The pandemic has convinced many urban-dwellers that it’s finally time to give up on living in the city. Renters and owners alike are feeling cooped-up and uncertain about the future. As a response, many are making plans to leave the city and not just for short-term stays in weekend houses, as was seen when the pandemic first occurred, but for more permanent housing in the suburbs.
While some of the recent moves have been a product of accelerated plans that had been living on the back burner, others may have acquired a taste for suburban (or even rural) living while sheltering with their parents in spread-out neighborhoods or log cabins. And even after decades of apartment living, those that have called the city their home are seriously considering trading their small rental for their own white picket fence.
A Rise in Desire for Suburban Living
The Harris Poll recently surveyed 2,000 Americans to determine if the COVID-19 crisis had sparked a desire for people to move. Of those currently living in urban areas, 39% indicated that the pandemic had caused them to consider moving to a less densely populated area.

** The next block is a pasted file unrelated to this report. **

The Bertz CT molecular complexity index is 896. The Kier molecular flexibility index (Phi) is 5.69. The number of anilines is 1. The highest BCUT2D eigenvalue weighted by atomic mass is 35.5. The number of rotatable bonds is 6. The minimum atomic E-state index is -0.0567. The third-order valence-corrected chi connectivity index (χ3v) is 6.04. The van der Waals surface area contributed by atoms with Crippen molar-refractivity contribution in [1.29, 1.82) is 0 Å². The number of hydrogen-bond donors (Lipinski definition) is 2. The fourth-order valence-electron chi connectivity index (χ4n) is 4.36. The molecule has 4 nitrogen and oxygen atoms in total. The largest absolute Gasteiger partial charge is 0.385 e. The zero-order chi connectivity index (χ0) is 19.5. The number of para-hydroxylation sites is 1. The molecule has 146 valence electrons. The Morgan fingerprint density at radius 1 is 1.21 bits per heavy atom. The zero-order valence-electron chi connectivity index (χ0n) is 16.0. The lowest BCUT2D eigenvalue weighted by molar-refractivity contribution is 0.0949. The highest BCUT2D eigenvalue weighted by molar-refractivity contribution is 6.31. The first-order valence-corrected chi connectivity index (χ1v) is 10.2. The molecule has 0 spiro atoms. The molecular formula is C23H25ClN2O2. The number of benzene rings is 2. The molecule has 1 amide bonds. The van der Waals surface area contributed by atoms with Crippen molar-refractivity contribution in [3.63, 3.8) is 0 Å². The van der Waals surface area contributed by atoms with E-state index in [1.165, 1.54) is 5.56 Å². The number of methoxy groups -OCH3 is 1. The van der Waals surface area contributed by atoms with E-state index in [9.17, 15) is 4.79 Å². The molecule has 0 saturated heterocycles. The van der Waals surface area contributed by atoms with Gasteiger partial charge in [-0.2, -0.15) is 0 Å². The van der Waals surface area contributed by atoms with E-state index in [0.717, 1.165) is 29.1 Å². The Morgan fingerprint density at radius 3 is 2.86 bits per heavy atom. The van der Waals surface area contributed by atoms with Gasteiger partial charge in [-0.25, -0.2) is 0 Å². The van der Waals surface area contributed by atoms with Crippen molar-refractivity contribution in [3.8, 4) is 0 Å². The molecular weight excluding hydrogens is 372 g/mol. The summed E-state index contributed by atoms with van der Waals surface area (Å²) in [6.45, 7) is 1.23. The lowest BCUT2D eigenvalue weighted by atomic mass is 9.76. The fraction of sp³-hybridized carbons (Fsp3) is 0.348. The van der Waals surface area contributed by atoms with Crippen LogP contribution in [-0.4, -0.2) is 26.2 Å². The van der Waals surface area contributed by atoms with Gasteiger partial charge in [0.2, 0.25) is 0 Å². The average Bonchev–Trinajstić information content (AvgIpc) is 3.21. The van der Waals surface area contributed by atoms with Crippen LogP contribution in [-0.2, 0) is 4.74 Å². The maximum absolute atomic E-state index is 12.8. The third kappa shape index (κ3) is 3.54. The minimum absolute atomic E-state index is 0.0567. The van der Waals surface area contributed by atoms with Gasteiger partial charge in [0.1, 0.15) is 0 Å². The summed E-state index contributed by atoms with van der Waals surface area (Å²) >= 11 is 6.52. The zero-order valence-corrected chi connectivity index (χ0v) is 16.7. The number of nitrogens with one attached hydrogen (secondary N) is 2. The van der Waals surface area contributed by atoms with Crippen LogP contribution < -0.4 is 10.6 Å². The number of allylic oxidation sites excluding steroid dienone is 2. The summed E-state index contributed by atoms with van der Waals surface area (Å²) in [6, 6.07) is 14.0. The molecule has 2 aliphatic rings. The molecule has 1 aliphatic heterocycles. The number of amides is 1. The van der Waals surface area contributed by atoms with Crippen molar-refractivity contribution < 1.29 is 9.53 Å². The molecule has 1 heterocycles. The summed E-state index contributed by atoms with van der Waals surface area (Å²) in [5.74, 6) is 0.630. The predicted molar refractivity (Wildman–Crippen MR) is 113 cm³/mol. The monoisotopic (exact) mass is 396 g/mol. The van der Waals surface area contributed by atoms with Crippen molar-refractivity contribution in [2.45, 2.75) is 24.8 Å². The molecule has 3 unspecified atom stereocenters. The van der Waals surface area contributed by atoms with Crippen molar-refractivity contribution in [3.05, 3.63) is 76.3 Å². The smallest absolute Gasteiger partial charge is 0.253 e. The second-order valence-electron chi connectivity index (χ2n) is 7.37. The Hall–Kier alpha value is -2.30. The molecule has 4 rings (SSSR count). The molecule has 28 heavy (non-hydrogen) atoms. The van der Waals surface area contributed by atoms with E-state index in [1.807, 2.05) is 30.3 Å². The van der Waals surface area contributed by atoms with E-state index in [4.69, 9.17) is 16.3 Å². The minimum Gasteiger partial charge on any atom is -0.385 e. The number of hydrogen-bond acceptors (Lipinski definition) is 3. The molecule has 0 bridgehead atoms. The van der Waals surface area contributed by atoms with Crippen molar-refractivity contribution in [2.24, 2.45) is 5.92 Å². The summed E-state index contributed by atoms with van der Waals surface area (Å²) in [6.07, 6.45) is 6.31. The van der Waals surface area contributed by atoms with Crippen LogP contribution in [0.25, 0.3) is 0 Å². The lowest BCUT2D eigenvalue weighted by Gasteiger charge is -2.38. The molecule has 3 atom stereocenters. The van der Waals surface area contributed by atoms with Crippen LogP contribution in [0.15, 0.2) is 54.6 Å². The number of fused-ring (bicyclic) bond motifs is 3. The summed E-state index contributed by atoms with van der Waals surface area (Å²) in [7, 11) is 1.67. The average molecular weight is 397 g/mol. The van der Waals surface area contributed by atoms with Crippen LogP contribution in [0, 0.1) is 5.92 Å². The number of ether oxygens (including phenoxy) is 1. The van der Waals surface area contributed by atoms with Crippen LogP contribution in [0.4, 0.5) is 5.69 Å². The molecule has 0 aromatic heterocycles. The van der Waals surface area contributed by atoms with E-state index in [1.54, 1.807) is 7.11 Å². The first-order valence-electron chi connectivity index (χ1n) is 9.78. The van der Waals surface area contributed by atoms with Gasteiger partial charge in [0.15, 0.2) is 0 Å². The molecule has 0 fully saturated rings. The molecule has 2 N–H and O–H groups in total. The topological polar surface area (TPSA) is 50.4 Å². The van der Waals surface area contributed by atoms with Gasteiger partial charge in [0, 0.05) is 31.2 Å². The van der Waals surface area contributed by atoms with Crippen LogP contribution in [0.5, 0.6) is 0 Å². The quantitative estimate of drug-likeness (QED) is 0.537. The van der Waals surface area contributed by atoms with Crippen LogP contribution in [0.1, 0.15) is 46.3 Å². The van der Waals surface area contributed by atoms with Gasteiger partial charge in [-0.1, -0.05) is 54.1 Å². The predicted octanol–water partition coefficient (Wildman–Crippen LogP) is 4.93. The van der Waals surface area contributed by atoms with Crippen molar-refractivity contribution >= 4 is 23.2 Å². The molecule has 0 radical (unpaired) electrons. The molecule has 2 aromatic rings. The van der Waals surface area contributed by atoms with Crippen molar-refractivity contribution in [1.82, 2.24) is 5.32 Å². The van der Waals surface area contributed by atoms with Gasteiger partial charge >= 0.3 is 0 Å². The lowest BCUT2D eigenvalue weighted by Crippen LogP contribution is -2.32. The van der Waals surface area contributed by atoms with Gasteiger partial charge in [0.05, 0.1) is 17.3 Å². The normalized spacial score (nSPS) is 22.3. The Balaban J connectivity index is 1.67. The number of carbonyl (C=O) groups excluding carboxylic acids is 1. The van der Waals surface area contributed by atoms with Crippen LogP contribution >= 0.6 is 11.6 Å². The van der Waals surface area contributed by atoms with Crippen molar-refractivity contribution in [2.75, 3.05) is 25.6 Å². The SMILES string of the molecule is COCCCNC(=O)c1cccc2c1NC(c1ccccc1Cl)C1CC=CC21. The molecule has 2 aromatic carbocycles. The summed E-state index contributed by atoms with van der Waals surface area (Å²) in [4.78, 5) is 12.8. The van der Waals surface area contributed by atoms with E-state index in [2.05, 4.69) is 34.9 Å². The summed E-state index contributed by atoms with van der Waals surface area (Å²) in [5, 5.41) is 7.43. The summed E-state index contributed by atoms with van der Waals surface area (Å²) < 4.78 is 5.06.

According to FlatRate Moving, between March 15 and April 28, there was a 74% increase of moves from New York to Connecticut, 38% increase of moves from New York to New Jersey, and a 48% jump of moves from New York to Long Island compared to the same period last year.
And while some are renting temporarily to try and escape the worst of the pandemic, a considerable number of those renters are converting to buyers.
However, others are transplanting with the immediate intention to buy. Unsure of whether or not their children’s city schools will be operating in the fall, the perks of a home office while working remotely make the suburbs suddenly more appealing.
Limits on Everyday Activities Inspire Many to Flee to the Suburbs
The city can easily seem like a shell of its former shell as social activities such as grabbing a drink, strolling in the park, or conveniently picking up medication at the pharmacy have become incredibly difficult, if not impossible.
Moving outside the city limits has become easier than ever, especially as many Americans are becoming accustomed to working remotely. With widespread internet access and a spike in the number of people working from home, those living in the city have become more accepting of beginning a life in the suburbs.
However, making the move is not as easy as one may hope as COVID-19 has made shopping for a home more complicated. With in-person showings still banned or restricted in many states, buyers are also navigating a competitive market as many are finding they don’t mind a commute to work in exchange for the well-being of their family.
If you have a home in the suburbs or a rural area, you may see an increase in the number of buyers looking for a property like yours. If you’re thinking of looking for a home outside the city, making the transition is both more feasible and attractive than ever before.